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Sunday, April 21, 2024

Second meeting reveals anti-Dempsey Report sentiments

The Dempsey Report came under criticism  on Wednesday at the second town hall meeting to discuss the hiring of a new Athletic Director (AD). A group made up largely of UC Davis faculty and parents of student-athletes expressed their concerns about the future of UC Davis athletics.

The evening began with Cedric Dempsey, the head of the firm that created the Dempsey Report, giving a brief explanation of his background and talking about his thoughts regarding the future of UC Davis.

Dempsey stressed the fact that his report was not meant to make recommendations — rather he asserted it was intended to provide options to the university.  While the Dempsey Report presents a path for UC Davis to move away from its current “educational model” toward a “business model”. Dempsey’s personal view may have been surprising to some.

“I am a strong advocate of a losing cause at the Division I level; that is, I am a strong advocate of the educational model,” he said.

Dempsey also commended UC Davis for its transparency with regard to the AD search.

“Of the 45 schools I have provided reports for,” Dempsey said, “this is the first campus that has allowed for open forums to discuss the results. This is the most transparent process I have worked with.”

Almost as soon a Dempsey stepped away from the podium, the criticism of his report began.

Of the 10 speakers at the open forum, nine spoke out against the reforms proposed by the Dempsey Report. The anti-Dempsey speakers were largely parents of student-athletes and UC Davis faculty.

The speakers echoed the sentiments expressed in the first town hall meeting, voicing frustration about potential revision of the eight core principles and citing data from NCAA reports suggesting that changes in spending do not necessarily correlate to wins and losses.

“[The eight core principles] were not thrown together to be simply trashed,” said professor of nutrition Louis Grivetti, a member of the committee that drafted the Eight Core Principles back in 2003. “We created the principles because we wanted to ensure that UC Davis did not start down a slippery slope of infractions that some might call ‘no big deal.’”

Other speakers spoke of student involvement, and expressed frustration over the perceived lack of student participation.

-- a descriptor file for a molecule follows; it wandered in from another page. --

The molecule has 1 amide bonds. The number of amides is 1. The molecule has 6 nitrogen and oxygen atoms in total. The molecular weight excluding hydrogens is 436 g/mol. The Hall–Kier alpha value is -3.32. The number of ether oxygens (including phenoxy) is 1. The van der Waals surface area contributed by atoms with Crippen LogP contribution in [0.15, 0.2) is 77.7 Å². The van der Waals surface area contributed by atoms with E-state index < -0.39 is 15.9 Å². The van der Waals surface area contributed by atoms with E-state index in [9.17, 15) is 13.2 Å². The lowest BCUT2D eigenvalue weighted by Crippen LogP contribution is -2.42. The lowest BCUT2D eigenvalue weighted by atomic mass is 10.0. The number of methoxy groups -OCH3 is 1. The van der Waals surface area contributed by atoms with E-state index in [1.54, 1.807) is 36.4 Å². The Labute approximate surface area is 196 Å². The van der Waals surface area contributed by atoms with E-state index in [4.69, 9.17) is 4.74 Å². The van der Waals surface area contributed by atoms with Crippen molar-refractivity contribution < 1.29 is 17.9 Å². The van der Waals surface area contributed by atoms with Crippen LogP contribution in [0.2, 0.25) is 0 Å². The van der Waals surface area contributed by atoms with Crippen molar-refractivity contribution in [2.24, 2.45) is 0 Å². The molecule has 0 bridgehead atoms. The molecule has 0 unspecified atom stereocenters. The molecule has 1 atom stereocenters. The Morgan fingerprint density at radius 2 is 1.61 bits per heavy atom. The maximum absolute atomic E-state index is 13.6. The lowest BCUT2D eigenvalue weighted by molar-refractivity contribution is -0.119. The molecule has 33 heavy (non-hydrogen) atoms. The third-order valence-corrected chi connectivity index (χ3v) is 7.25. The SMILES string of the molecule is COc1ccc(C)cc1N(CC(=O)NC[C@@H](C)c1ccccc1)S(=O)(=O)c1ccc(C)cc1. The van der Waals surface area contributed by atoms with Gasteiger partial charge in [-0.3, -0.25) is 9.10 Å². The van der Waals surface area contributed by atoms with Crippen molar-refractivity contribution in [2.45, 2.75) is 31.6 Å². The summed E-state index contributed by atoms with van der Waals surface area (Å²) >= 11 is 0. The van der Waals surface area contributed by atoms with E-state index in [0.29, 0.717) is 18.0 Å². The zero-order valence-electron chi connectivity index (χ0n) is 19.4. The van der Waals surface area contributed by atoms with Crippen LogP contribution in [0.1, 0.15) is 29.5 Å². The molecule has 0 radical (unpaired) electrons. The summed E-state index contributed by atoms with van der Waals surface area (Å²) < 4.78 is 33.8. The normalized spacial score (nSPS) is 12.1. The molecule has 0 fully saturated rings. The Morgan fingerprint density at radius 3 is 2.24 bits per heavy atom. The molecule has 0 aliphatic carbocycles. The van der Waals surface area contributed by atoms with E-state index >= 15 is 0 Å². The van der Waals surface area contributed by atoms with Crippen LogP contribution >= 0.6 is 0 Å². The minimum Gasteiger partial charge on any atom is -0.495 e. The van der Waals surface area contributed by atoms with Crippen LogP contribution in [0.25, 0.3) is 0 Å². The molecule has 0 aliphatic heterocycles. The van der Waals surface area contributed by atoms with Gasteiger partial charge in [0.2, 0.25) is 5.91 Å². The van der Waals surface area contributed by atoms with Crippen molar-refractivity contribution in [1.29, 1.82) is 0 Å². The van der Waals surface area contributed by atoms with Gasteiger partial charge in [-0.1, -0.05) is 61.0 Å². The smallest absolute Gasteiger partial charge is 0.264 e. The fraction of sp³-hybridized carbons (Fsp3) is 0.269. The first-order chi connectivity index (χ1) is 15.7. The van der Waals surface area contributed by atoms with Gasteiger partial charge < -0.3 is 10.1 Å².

“UC Davis students are the single biggest donor this university will ever know,” said Paul Medved, alumnus, donor and parent of a former student-athlete. “The administration is hoping like hell that [the students] stay really busy. Too busy to inform themselves of the facts and truths that would lead them to conclude that they are not receiving the services they have contracted with this university.”

Other speakers went so far as to call the current situation “grand theft athletics” and to suggest that UC Davis cut football before considering dropping other sports.

The lone pro-Dempsey speaker of the evening was UC Davis alumnus Kai Ruess.

“UC Davis has not reached its potential,” Ruess said. “Alumni don’t come back to Davis for games, and the reason is two-fold: First due to the product put on the field, and second due to the lack of marketing.

“Whether it’s good or bad, athletics is the representation of UC Davis to the outside world … We should take a course that is forward-looking, rather than stagnant, and we should try to invest in wise ways so that our Athletics Department can become more competitive.”

Ruess is also an organizing member of “Aggies for Excellence,” a group promoting UC Davis’ move to a higher level of athletic competition, as is suggested in the Dempsey Report. According to the group’s website, aggiesforexcellence.com, one of their goals is to “organize an immediate campaign to convince the Chancellor to hire an Athletics Director that is willing and able to embrace the spirit of the [Dempsey Report] without sacrificing UC Davis’ academic integrity.”

According to an organizing member, “the group has been spearheaded by multiple alumni, including several former ASUCD Presidents and Vice Presidents, and multiple former Aggie Pack MCs.”

As of Sunday, 179 people have registered through the group’s website and the group’s Facebook page has received 269 “likes.”

Vice Chancellor of Student Affairs Fred Wood and the panel charged with advising Chancellor Linda Katehi on hiring a new AD will continue discussing the opinions heard at the meeting over the next several weeks.

According to Wood, the 14-member panel which includes faculty, donors and students meets approximately once every two weeks, and while UC Davis has begun receiving applications for potential suitors, Wood insists the panel is not focusing on particular applicants yet.

“Cedric [Dempsey] is receiving applications, but I have specifically instructed him not to forward them to me,” Wood said. “I don’t think we can begin to look at applications until we have direction as to where our future in athletics is going.”

Katehi has also extended the period for collecting comments to Nov. 30, in order to accommodate two additional town hall meetings.

With the additional time, Wood has revised his timetable for the hiring of a new AD, estimating that Katehi will make her decision in late spring or early fall, rather than by the end of 2011 as he had stated at the previous town hall meeting.

An ASUCD sponsored town hall meeting is scheduled for Wednesday at 7 p.m. in ARC Ballroom A. That will be followed by the final scheduled town hall meeting on Nov. 15.

 TREVOR CRAMER can be reached at sports@theaggie.org.


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